(CNN) -- Thirteen nuns and three maids kidnapped in late November from a Greek Orthodox monastery in Syria were freed Sunday, a pro-Syrian government news network and Lebanese state media reported.
The women were "less than a few hours" from arriving at the Syria-Lebanon border, senior Orthodox Bishop Lucas al-Khoury said on pro-government Ikhbariya television Sunday afternoon.
Al-Khoury, standing at the border to greet the group, said negotiations for their release took several months because the kidnappers "made false requests intended to stall the process."
The Greek Orthodox figure, who often speaks out on behalf of President Bashar al-Assad's government, added that the recent Syrian troop offensive on the opposition stronghold of Yabroud worked in the favor of the nuns' release.
The women were due to arrive in Beirut later Sunday, Lebanon's National News Agency said, citing The Greek Orthodox Council.
In December, Syrian state news service SANA reported that armed terrorists took the nuns, implying that rebels fighting to oust al-Assad were behind the attack.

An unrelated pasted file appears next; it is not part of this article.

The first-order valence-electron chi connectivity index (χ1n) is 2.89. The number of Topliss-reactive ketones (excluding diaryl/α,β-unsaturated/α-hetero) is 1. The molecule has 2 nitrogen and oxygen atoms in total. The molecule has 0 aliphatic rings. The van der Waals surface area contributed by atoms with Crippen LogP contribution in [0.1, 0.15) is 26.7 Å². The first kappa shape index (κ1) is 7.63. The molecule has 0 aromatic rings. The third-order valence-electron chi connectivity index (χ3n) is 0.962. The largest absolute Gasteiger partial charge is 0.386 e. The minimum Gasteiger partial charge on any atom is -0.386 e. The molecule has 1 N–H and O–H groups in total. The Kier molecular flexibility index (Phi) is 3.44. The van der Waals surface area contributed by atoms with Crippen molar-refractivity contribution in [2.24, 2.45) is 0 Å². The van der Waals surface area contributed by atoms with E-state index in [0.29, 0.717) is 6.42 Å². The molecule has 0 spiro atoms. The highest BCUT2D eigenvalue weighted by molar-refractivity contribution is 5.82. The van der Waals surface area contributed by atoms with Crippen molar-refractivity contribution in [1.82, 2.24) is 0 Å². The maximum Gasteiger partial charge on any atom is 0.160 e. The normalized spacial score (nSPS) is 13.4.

The chief of an opposition group based in London told CNN he had confirmed that al-Nusra Front fighters abducted the nuns, but Rami Abdurrahman said the fighters did so to protect them from what the group believed would be an impending attack by Syrian government forces.
CNN could not confirm Abdurrahman's account of why the nuns were taken from the Monastery of Saint Tecla in the predominantly Christian village of Maaloula, about 40 miles west of Damascus. Abdurrahman leads the Syrian Observatory for Human Rights, based in Great Britain.
The U.S. State Department has designated the al-Nusra Front a terrorist organization with links to al Qaeda.
Christians make up about 10% of the population of Syria, but Christianity has a rich history there.
Jesus was baptized in Syria, some of the earliest relics were found there, and Maaloula, in the Qalamoun Mountains, is one of the last places where the ancient Aramaic that Jesus spoke is still the main language.
Many of Syria's Christians support the al-Assad government, fearing that an end to his presidency could lead to instability and an Islamist power grab.